Entertaining Indonesian rallies draw crowds

A dangdut singer performing on stage at a Golkar party rally in Depok, West Java, on March 23, 2014. -- SPH PHOTO: RAJ NADARAJAN
A dangdut singer performing on stage at a Golkar party rally in Depok, West Java, on March 23, 2014. -- SPH PHOTO: RAJ NADARAJAN
Supporters of the Golkar party perform traditional Reog dance during a campaign rally ahead of legislative elections in Jakarta on April 3, 2014. Indonesia, the world's biggest Muslim-majority nation with 250 million people, will hold legislative pol
Supporters of the Golkar party perform traditional Reog dance during a campaign rally ahead of legislative elections in Jakarta on April 3, 2014. Indonesia, the world's biggest Muslim-majority nation with 250 million people, will hold legislative polls in April and elect a new president in July, with some 180 million voters eligible to take part. -- PHOTO:AFP  

Political meetings in Singapore, Malaysia are more serious in tone and organisation

Indonesians will go to the polls on April 9 to pick candidates for the national parliament, along with provincial and district assemblies.

After two weeks in the country, I have noticed some big differences between the campaigning here, and the ones in Singapore and Malaysia that I have attended over the last two decades.

First, the Indonesians, it seems to me, are more fun loving and relaxed even in such matters as politics.

I feel entertained - yes, entertained and happy - at the end of two big rallies of the nationalist parties in the past week.

And why not? They began and ended with dangdut girls singing loud songs while swaying their hips on stage, and male singers crooning racy songs, while also dancing away.

Dangdut is fast-paced music that sounds like a mix of Indian, Indonesian and Arabic tunes.

The fun comes in seeing hundreds of people in the crowds joining the vigorous dance while waving big flags.

At a Golkar rally last week, some of the candidates for the national parliament, provincial and district elections did some dangdut dances too after being introduced.

Sure, there are serious messages tucked between the song and dance.

In Singapore, the People's Action Party or Workers' Party tend to strike a serious, earnest tone whether defending the Government's economic record or calling for more checks on the ruling party in Parliament.

To be sure, elections are a serious matter but with less gifted public speakers, one could sometimes find one's mind drifting.

In Malaysia, Umno rallies are full of race baiting, and those by Parti Islam SeMalaysia have overt Islamic-law-is-good-for-you tones.

I can imagine how Singaporeans would show a big thumbs-down if Singapore political parties were to have dangdut or K-pop dancing at their political rallies.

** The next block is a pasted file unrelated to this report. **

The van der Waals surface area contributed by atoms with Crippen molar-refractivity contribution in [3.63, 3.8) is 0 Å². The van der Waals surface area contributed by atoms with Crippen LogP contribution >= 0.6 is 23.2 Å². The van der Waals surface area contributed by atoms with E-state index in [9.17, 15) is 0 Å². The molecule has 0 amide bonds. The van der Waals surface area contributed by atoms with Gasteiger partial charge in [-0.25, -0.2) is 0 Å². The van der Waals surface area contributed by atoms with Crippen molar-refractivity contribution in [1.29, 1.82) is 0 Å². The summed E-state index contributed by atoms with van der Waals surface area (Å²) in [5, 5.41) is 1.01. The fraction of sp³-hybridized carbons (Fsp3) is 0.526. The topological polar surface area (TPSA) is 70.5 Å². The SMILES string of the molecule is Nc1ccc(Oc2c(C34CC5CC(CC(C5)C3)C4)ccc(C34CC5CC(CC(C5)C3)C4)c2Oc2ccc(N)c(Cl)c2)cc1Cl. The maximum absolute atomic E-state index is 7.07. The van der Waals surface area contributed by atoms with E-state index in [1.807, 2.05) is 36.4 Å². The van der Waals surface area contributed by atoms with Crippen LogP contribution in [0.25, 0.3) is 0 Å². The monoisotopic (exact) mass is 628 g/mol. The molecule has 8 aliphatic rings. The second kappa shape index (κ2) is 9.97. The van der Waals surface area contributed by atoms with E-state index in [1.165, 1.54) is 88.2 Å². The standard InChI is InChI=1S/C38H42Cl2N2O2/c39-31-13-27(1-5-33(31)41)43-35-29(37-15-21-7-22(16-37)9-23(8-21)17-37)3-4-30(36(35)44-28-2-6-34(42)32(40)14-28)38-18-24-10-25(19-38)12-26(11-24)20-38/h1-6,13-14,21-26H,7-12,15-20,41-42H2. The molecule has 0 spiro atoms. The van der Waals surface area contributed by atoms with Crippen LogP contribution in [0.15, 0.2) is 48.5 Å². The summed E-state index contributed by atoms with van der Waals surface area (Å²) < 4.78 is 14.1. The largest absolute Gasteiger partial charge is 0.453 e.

And if Umno or PAS were to import this fun Indonesian stuff, an array of ulama (Muslim clerics) would condemn it.

Second, in Indonesia, the Big Bapak soon enough joins in the festival of democracy. By arriving in a helicopter, no less.

Tycoons Aburizal Bakrie of Golkar, Prabowo Subianto of Gerindra and Hary Tanoesoedibjo of Hanura arrive at big rallies in buzzing helicopters, circling the sites first to show that "I have arrived", in more ways than one.

I can't imagine Prime Minister Lee Hsien Loong arriving in a helicopter to avoid the traffic at a Bedok rally.

Or Prime Minister Najib Razak or opposition chief Anwar Ibrahim doing the same when attending a ceramah or talk in, say, Alor Setar.

There would be a lot of tsk-tsking, and they and their parties would be slammed all round for rubbing their privileged lives in the faces of the voters.

And who, someone is sure to ask, funded the rental of the helicopters?

In Indonesia, once the Big Bapak has arrived at the scene, the rally proper starts.

Third, I love the fact that T-shirts and big flags are distributed well in advance, so that most of the crowd come dressed in the bright yellow of Golkar, for example, or the red-and-white of Gerindra.

Yes, there are indeed whispers that some in the crowd get money and food to attend these rallies.

But to me, that is no big difference between this and the crowds sometimes bussed to PAP and Umno rallies.

The sea of a single colour for the day at Indonesian rallies adds to the fun and gaiety of the political gatherings.

Lastly, do not for one minute think that this fun-and-game attitude means the Indonesian voters do not take their politics seriously. They do.

They know exactly who to vote for, and who they want to represent their aspirations.

A decade and a half after the fall of the dictator Suharto, they know that democracy alone does not feed the people and that jobs do not grow on trees.

The country has to pick the correct leaders, and everyone must work hard.

But from the way I see it, to Indonesian voters, the journey should be just as interesting as the destination.

reme@sph.com.sg